Can Python Pickle Lambda Functions

Cannot pickle lambda function in python 3

Seems like in python 2, dill replaces pickle when you import. In python 3, you have to use dill directly instead.

This works in python 3.5:

>>> import dill 
>>> dill.dumps(lambda x: x**2)

Alternatively you can also import dill as pickle

>>> import dill as pickle 
>>> pickle.dumps(lambda x: x**2)

Python, cPickle, pickling lambda functions

The built-in pickle module is unable to serialize several kinds of python objects (including lambda functions, nested functions, and functions defined at the command line).

The picloud package includes a more robust pickler, that can pickle lambda functions.

from pickle import dumps
f = lambda x: x * 5
dumps(f) # error
from cloud.serialization.cloudpickle import dumps
dumps(f) # works

PiCloud-serialized objects can be de-serialized using the normal pickle/cPickle load and loads functions.

Dill also provides similar functionality

>>> import dill           
>>> f = lambda x: x * 5
>>> dill.dumps(f)

How does one pickle arbitrary pytorch models that use lambda functions?

this is not a good idea. If you do this then if your code changes to a different github repo then it will be hard restore your models that took a lot of time to train. The cycles spent recovering those or retraining is not worth it. I recommend to instead do it the pytorch way and only save the weights as they recommend in pytorch.

Python: _pickle.PicklingError: Can't pickle function lambda

I'm not exactly sure why (though a thorough read through the multiprocessing docs would probably have an answer), but there's a pickling process involved in python's multiprocessing where child processes are passed certain things. While I would have expected the lambdas to be inherited and not passed via pickle-ing, I guess that's not what's happening.

Following the discussion in the comments, consider something like this approach:

import time
from multiprocessing import Pool
import itertools
import numpy as np
from multiprocessing import shared_memory

def add_mats(a, b):
return (a + b)

# Helper for mp version
def add_mats_shared(shm_name, array_shape, array_dtype, i1, i2):
shm = shared_memory.SharedMemory(name=shm_name)
stacked = np.ndarray(array_shape, dtype=array_dtype, buffer=shm.buf)
a = stacked[i1]
b = stacked[i2]
result = add_mats(a, b)
return result

if __name__ == "__main__":
class Timer:
def __init__(self):
self.start = None
self.stop = None = None

def __enter__(self):
self.start = time.time()
return self

def __exit__(self, *exc_args):
self.stop = time.time() = self.stop - self.start

arrays = [np.random.rand(5,5) for _ in range(50)]
index_combns = list(itertools.combinations(range(len(arrays)),2))

# Helper for non-mp version
def add_mats_pair(ij_pair):
i, j = ij_pair
a = arrays[i]
b = arrays[j]
return add_mats(a, b)

with Timer() as t:
# Do the pairwise operation without multiprocessing
sums_no_mp = list(map(add_mats_pair, index_combns))

print(f"Process took {} seconds with no MP")

with Timer() as t:
# Stack arrays and copy result into shared memory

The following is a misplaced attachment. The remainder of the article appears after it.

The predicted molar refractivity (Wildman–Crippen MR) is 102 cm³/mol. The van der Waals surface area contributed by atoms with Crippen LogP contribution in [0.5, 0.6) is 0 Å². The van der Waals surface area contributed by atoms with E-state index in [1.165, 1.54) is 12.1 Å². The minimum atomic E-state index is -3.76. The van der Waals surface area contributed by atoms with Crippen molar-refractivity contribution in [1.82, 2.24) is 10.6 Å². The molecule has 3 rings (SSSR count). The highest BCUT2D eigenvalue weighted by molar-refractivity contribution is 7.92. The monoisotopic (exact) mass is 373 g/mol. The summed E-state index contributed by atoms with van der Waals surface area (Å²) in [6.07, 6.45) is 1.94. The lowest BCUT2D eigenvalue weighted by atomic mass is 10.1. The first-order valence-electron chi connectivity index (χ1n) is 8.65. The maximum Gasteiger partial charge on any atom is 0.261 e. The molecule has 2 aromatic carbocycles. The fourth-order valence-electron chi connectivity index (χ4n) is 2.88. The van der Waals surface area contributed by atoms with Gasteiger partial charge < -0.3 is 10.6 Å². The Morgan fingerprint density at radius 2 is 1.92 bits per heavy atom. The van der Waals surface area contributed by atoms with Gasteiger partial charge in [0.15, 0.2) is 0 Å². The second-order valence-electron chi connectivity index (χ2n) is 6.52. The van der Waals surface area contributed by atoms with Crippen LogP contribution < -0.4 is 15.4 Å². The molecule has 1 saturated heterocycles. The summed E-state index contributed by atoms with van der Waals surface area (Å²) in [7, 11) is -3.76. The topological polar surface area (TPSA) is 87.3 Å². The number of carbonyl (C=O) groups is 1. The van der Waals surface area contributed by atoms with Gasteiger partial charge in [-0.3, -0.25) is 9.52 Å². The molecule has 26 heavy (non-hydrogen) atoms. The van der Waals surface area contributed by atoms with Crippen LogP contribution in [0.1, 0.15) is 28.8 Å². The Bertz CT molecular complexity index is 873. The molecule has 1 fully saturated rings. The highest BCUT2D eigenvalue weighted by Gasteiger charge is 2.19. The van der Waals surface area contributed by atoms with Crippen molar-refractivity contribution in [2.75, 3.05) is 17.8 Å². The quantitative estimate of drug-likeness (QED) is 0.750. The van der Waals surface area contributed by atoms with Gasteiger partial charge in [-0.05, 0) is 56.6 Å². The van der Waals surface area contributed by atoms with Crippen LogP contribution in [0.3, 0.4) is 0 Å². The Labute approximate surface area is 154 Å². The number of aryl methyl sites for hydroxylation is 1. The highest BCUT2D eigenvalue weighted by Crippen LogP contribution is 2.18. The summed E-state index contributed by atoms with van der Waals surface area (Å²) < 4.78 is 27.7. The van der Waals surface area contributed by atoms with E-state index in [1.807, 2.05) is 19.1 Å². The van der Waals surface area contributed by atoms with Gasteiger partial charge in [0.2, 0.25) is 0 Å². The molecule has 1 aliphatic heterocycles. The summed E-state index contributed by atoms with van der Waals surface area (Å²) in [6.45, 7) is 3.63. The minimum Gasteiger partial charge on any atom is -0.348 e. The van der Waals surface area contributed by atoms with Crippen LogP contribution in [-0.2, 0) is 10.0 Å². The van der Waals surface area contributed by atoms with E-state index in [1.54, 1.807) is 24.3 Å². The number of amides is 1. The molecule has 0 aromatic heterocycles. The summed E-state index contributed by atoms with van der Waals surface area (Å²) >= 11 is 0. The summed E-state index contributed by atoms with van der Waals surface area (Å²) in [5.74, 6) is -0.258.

stacked = np.stack(arrays)
shm = shared_memory.SharedMemory(create=True, size=stacked.nbytes)
shm_arr = np.ndarray(stacked.shape, dtype=stacked.dtype, buffer=shm.buf)
shm_arr[:] = stacked[:]

with Pool(processes=32) as pool:
processes = [pool.apply_async(add_mats_shared, (,
)) for (i,j) in index_combns]
sums_mp = [p.get() for p in processes]


print(f"Process took {} seconds with MP")

for i in range(len(sums_no_mp)):
assert (sums_no_mp[i] == sums_mp[i]).all()

print("Results match.")

It uses multiprocessing.shared_memory to share a single numpy (N+1)-dimensional array (instead of a list of N-dimensional arrays) between the host process and child processes.

Other things that are different but don't matter:

  • Pool is used as a context manager to prevent having to explicitly close and join it.
  • Timer is a simply context manager to time blocks of code.
  • Some of the numbers have been adjusted randomly
  • replaced with calls to pool.apply_async would be fine too, but you'd want to build the argument list before the .map call and unpack it in the worker function, e.g.:

with Pool(processes=32) as pool:
args = [(,
) for (i,j) in index_combns]
sums_mp =, args)

# and

# Helper for mp version
def add_mats_shared(args):
shm_name, array_shape, array_dtype, i1, i2 = args
shm = shared_memory.SharedMemory(name=shm_name)

PyTorch can't pickle lambda

So the problem isn't the lambda function per se, it's that pickle doesn't work with functions that aren't just module-level functions (the way pickle treats functions is just as references to some module-level name). So, unfortunately, if you need to capture the start and end arguments, you won't be able to use a closure, you'd normally just want something like:

def function_maker(start, end):
def function(x):
return x[:, start:end]
return function

But this will get you right back to where you started, as far as the pickling problem is concerned.

So, try something like:

class Slicer:
def __init__(self, start, end):
self.start = start
self.end = end
def __call__(self, x):
return x[:, self.start:self.end])

Then you can use:

LambdaLayer(Slicer(start, end))

I'm not familiar with PyTorch, I'm surprised though that it doesn't offer the ability to use a different serialization backend. The pathos/dill project can pickle arbitrary functions, for example, and is often easier to just use that. But I believe the above should solve the problem.

python pickle object with lambdas

The standard pickle module cannot serialize lambdas, but there is a third party package called dill which supports them.

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